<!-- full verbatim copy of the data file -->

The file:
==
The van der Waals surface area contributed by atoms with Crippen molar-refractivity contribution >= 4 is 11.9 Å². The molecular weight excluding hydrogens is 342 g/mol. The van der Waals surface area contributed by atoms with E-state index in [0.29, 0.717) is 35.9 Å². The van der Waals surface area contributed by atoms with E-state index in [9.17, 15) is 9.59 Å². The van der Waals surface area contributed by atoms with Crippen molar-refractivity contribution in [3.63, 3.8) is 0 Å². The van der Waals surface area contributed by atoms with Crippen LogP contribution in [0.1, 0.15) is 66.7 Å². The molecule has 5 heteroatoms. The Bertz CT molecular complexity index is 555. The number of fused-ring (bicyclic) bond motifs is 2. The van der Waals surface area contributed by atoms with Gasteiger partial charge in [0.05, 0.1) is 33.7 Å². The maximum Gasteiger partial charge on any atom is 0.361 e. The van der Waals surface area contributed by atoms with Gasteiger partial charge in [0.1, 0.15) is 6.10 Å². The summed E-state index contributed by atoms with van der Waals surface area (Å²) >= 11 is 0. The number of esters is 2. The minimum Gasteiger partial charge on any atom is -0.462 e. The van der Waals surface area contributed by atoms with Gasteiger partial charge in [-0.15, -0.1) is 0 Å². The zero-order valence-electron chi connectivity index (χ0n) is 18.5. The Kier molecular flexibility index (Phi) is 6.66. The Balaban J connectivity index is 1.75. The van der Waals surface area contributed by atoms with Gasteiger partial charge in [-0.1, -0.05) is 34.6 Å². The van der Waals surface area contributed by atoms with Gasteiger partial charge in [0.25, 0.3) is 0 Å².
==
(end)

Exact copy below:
The van der Waals surface area contributed by atoms with Crippen molar-refractivity contribution >= 4 is 11.9 Å². The molecular weight excluding hydrogens is 342 g/mol. The van der Waals surface area contributed by atoms with E-state index in [0.29, 0.717) is 35.9 Å². The van der Waals surface area contributed by atoms with E-state index in [9.17, 15) is 9.59 Å². The van der Waals surface area contributed by atoms with Crippen molar-refractivity contribution in [3.63, 3.8) is 0 Å². The van der Waals surface area contributed by atoms with Crippen LogP contribution in [0.1, 0.15) is 66.7 Å². The molecule has 5 heteroatoms. The Bertz CT molecular complexity index is 555. The number of fused-ring (bicyclic) bond motifs is 2. The van der Waals surface area contributed by atoms with Gasteiger partial charge in [0.05, 0.1) is 33.7 Å². The maximum Gasteiger partial charge on any atom is 0.361 e. The van der Waals surface area contributed by atoms with Gasteiger partial charge in [0.1, 0.15) is 6.10 Å². The summed E-state index contributed by atoms with van der Waals surface area (Å²) >= 11 is 0. The number of esters is 2. The minimum Gasteiger partial charge on any atom is -0.462 e. The van der Waals surface area contributed by atoms with Gasteiger partial charge in [-0.15, -0.1) is 0 Å². The zero-order valence-electron chi connectivity index (χ0n) is 18.5. The Kier molecular flexibility index (Phi) is 6.66. The Balaban J connectivity index is 1.75. The van der Waals surface area contributed by atoms with Gasteiger partial charge in [-0.1, -0.05) is 34.6 Å². The van der Waals surface area contributed by atoms with Gasteiger partial charge in [0.25, 0.3) is 0 Å².